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Third-Party Events

What is a third-party event?

This is a fundraising activity by a group or individual, where the nonprofit organization has no fiduciary responsibilities and little or no staff involvement.

A third-party fundraiser is a great way to raise extra money for your nonprofit. We love it when someone outside of our organization with a passion for the mission hosts a fundraiser and hands over a check.

These fundraising events can be anything from a sidewalk lemonade stand to a gala.

Some examples are:

  • Art Exhibit

  • Bake Sale

  • Car Wash

  • Clay Shoot

  • Cookbook Sale

  • Spelling Bee

  • Fashion Show

  • Plant Sale

  • Game Night

  • Golf Tournament

  • Luncheon/Dinner/Gala

  • Mini-Golf Tournament

  • Murder Mystery Party

  • Scavenger Hunt

  • Trivia Night

  • Yard/Garage Sale

Sounds great but there are things to have in place before someone offers to fundraise for you.

  • A board approved policy for third-party events.

  • Guidelines that lay out what your organization can and cannot do to support this event.

  • A written agreement or contract that will be signed by your organization and the host of the third-party event.

  • Clearly state that expenses for the event are the responsibility of the hosting organization or person.

  • An understanding that your organization has the right to approve all use of your logo, name, and image.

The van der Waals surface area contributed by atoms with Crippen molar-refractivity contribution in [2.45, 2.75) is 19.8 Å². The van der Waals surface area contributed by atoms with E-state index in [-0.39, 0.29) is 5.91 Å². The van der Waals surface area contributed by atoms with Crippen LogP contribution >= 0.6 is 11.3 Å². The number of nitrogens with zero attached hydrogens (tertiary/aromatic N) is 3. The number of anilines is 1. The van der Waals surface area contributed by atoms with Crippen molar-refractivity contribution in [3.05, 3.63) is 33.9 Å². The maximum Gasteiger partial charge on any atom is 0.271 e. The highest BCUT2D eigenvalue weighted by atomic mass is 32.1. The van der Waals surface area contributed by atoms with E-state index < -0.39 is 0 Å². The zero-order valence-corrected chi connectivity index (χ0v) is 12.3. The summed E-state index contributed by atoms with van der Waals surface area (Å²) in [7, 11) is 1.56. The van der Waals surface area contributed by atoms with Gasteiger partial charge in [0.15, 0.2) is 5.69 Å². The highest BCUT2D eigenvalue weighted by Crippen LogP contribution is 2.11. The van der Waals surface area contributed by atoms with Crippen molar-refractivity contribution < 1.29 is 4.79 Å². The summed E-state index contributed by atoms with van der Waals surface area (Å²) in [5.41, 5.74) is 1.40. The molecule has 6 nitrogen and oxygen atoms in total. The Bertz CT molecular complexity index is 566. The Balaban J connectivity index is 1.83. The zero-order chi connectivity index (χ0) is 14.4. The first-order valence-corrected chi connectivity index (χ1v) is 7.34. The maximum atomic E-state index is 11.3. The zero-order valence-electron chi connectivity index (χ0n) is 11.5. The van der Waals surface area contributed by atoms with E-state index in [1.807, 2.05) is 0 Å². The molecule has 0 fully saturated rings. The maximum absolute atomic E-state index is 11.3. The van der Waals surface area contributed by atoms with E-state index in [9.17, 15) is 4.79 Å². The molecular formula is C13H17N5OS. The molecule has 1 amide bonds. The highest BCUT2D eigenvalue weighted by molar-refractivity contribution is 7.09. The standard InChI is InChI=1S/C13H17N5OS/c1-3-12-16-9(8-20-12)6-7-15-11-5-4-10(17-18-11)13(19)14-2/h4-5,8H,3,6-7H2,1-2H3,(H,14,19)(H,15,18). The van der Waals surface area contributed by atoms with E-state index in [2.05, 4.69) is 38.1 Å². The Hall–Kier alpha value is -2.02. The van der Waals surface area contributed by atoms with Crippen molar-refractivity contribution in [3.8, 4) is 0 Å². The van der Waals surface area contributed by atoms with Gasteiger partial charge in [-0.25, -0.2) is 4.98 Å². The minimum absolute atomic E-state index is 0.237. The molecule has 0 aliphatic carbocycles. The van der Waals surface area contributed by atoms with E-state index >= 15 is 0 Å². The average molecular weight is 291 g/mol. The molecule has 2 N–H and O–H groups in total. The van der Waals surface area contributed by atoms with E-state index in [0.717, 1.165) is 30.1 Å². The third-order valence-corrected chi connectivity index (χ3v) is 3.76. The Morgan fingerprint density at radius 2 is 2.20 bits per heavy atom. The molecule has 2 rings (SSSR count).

What your organization should provide:

  • Talking points and key messages

  • Logo, images, hash tags, QR code

  • Promotion of the event to your network of supporters

  • Acknowledgements and tax receipts for contributions

Potential issues:

  • Organizers taking advantage of your nonprofit organization and its good name. Do your homework. Are they who they say they are?

  • Hosting organization or person needs your staff’s time. Be clear about staff’s involvement before any agreement is signed.

  • Confusion over who is handling what. Responsibilities should be outlined in the signed agreement.

  • Event organizers are responsible for obtaining necessary permits and insurance. Ask to see these documents.

Bottom line, you should have a written and signed agreement before your nonprofit allows another group to use your name in any fundraising efforts.


Michelle Crim, CFRE

Dynamic Development Strategies can help. We offer coaching, grant writing, and fundraising services for our nonprofit clients. We specialize in small to mid-size organizations because we understand your challenges. Please contact us for more information.

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